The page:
Marijuana’s Moment: Cannabis Dispensary New Metro’s Owner Realizes The American Dream


Sean Kang, a Bayside, Queens, resident, was arrested in 2006 and 2007 for possessing and selling marijuana.

“In 2006, marijuana laws we harsher than today,” he recalled. “People were scared to touch this stuff.”

That arrest also would later provide a credential to make him eligible to go into business, selling marijuana legally more than 18 years later.

“I was arrested and had to appear in front of a judge,” Kang, now 35, said. “It was a serious crime then. In hindsight, it was a blessing in disguise.”

He became one among 1.2 million marijuana arrests in the state.

On Feb. 19, Kang opened the first recreational dispensary in eastern Queens, attracting customers from New York City, Nassau County and beyond. Marijuana had gone from creating products of the penal system to providing pleasure and medical uses.

“I believe in karma,” Kang said in New Metro, his newly opened dispensary. “I try to operate in a positive way and look for growth.”

He stood near a collage of newspapers on doors and walls filled with positive words and headlines of love and happy, New York sport teams,  and astro horoscopes.” Kang and his business partner Jack Eisakharian are making news with one of the state’s first legal dispensaries..

“It was a beautiful day for a new legal path in New York State cannabis,” Kang said of New Metro’s opening. “The weather in February was amazing. It was warm. It was a beautiful opening.”

The 2,600-square-foot store on Horace Harding Expressway, off the Long Island Expressway, is a success story as peace is declared regarding marijuana in the war on drugs.


When New York decided to license recreational marijuana dispensaries, it could easily have issued them to large, out-of-state corporations. Instead, the state decided to favor minorities who had been arrested amid marijuana crackdowns in their communities.

The Office of Cannabis Management awarded New Metro the 61st Conditional Adult-Use Retail Dispensary License.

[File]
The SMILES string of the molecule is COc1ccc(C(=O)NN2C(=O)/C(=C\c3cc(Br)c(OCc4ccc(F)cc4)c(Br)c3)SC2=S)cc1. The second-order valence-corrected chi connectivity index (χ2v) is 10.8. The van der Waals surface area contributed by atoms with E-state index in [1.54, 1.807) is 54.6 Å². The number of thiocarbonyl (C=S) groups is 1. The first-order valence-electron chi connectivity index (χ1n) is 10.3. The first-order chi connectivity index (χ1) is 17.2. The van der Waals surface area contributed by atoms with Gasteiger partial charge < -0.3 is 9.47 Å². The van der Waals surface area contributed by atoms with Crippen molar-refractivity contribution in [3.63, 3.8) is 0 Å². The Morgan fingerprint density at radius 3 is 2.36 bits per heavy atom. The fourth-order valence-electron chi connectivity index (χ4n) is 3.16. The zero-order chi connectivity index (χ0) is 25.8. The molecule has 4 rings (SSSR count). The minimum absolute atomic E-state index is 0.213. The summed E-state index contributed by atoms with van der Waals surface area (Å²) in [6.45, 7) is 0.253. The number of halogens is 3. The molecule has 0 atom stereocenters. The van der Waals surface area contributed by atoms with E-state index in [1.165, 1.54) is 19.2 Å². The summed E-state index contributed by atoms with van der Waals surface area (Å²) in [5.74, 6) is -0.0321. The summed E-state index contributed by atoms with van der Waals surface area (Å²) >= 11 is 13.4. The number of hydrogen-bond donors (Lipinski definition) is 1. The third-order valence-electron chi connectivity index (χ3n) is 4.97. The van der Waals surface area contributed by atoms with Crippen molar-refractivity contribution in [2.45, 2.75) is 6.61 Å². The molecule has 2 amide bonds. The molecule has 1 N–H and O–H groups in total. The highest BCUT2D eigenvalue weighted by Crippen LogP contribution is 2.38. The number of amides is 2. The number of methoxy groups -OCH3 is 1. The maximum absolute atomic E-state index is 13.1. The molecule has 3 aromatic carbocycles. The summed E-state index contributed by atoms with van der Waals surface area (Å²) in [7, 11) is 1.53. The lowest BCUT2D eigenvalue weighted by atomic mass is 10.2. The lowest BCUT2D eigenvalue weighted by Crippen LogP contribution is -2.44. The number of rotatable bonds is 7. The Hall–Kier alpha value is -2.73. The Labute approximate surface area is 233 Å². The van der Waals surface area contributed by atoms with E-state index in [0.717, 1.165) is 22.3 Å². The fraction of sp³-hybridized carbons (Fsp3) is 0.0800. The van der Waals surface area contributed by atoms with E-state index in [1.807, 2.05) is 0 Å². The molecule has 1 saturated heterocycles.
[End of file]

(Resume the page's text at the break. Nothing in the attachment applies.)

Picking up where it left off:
“They took a chance on minority New Yorkers such as myself,” Kang said. “They wanted to try to give equity back to minority New Yorkers.”

“I want to thank Chris Alexander and his team at the Office Cannabis Management for keeping the vision. It was a tough road for this all to be possible,” Kang said.

He sings the virtues of legal sales, while saying illegal, unlicensed stores perpetuate problems. They service people 21 and older, with no medical card necessary, and believes some illegal stores don’t follow rules.

“It’s a safer tested product (pesticides, heavy metals, mold and other toxins) than one from an unknown source,” Kang said. “These illegal shops sell candy, drinks, chips and cannabis. The same kid that buys a bottle of soda, goes into same store with snacks with all the cannabis in their face.”


New Metro sells a section of effect-based products for people seeking to sleep, be uplifted and otherwise impacted. They sell marijuana buds/flowers, edibles, vapes, pre-rolls, concentrates, tinctures, gummies, chocolates, pipes, bongs, vaporizers, batteries for vapes, niche products such as vegan edibles and kosher products, and infused drinks such as teas and coffees.

“We have the widest range of products outside of regular cannabis,” Kang said. “It’s not your typical store. We try to curate cool, niche products.”

Customers range from 21-year-olds to older couples who lived through a war on drugs that included millions of arrests.

“We see a lot of cute older married couples come in,” Kang said. “They’re so excited. It’s like a grown-up in a candy store. It’s really rewarding to provide this experience to them.”


Kang still lives in the area and his mother, who sometimes brings him lunch at the store, lives minutes away. He grew up here, as part of a community where he now operates a business.

“Surprisingly, the wellness aspect of cannabis is very big,” he said. “A lot of people assume cannabis is recreational, which a lot of people use it for. A lot of people come here with pain inflammation of their joints and bones. They buy products and say, ‘This helps me sleep better at night.’”

He is among a crop of entrepreneurs who see marijuana as a mission.